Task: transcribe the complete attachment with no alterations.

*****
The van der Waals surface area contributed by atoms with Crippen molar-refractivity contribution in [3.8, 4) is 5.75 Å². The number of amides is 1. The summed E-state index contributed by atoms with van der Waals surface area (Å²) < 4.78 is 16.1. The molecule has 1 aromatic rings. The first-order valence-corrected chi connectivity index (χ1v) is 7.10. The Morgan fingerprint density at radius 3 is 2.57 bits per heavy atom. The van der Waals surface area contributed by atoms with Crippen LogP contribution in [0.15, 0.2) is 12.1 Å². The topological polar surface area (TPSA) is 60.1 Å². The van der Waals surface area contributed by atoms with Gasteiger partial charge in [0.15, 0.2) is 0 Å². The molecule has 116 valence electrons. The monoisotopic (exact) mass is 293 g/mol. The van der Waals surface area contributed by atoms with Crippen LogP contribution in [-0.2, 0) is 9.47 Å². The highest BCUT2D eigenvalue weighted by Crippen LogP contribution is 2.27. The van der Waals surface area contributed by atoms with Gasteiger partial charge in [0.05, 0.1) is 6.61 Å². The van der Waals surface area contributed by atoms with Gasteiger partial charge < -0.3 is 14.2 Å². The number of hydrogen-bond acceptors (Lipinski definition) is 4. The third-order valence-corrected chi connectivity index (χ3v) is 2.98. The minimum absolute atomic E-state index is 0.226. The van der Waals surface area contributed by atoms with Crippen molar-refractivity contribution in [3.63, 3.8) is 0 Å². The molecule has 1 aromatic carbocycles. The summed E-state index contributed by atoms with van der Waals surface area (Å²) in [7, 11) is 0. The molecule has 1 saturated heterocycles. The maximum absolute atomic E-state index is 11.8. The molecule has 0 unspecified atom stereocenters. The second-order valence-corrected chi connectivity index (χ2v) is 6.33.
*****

The van der Waals surface area contributed by atoms with Crippen molar-refractivity contribution in [3.8, 4) is 5.75 Å². The number of amides is 1. The summed E-state index contributed by atoms with van der Waals surface area (Å²) < 4.78 is 16.1. The molecule has 1 aromatic rings. The first-order valence-corrected chi connectivity index (χ1v) is 7.10. The Morgan fingerprint density at radius 3 is 2.57 bits per heavy atom. The van der Waals surface area contributed by atoms with Crippen LogP contribution in [0.15, 0.2) is 12.1 Å². The topological polar surface area (TPSA) is 60.1 Å². The van der Waals surface area contributed by atoms with Gasteiger partial charge in [0.15, 0.2) is 0 Å². The molecule has 116 valence electrons. The monoisotopic (exact) mass is 293 g/mol. The van der Waals surface area contributed by atoms with Crippen LogP contribution in [-0.2, 0) is 9.47 Å². The highest BCUT2D eigenvalue weighted by Crippen LogP contribution is 2.27. The van der Waals surface area contributed by atoms with Gasteiger partial charge in [0.05, 0.1) is 6.61 Å². The van der Waals surface area contributed by atoms with Gasteiger partial charge < -0.3 is 14.2 Å². The number of hydrogen-bond acceptors (Lipinski definition) is 4. The third-order valence-corrected chi connectivity index (χ3v) is 2.98. The minimum absolute atomic E-state index is 0.226. The van der Waals surface area contributed by atoms with Crippen molar-refractivity contribution in [3.63, 3.8) is 0 Å². The molecule has 1 aromatic carbocycles. The summed E-state index contributed by atoms with van der Waals surface area (Å²) in [7, 11) is 0. The molecule has 1 saturated heterocycles. The maximum absolute atomic E-state index is 11.8. The molecule has 0 unspecified atom stereocenters. The second-order valence-corrected chi connectivity index (χ2v) is 6.33.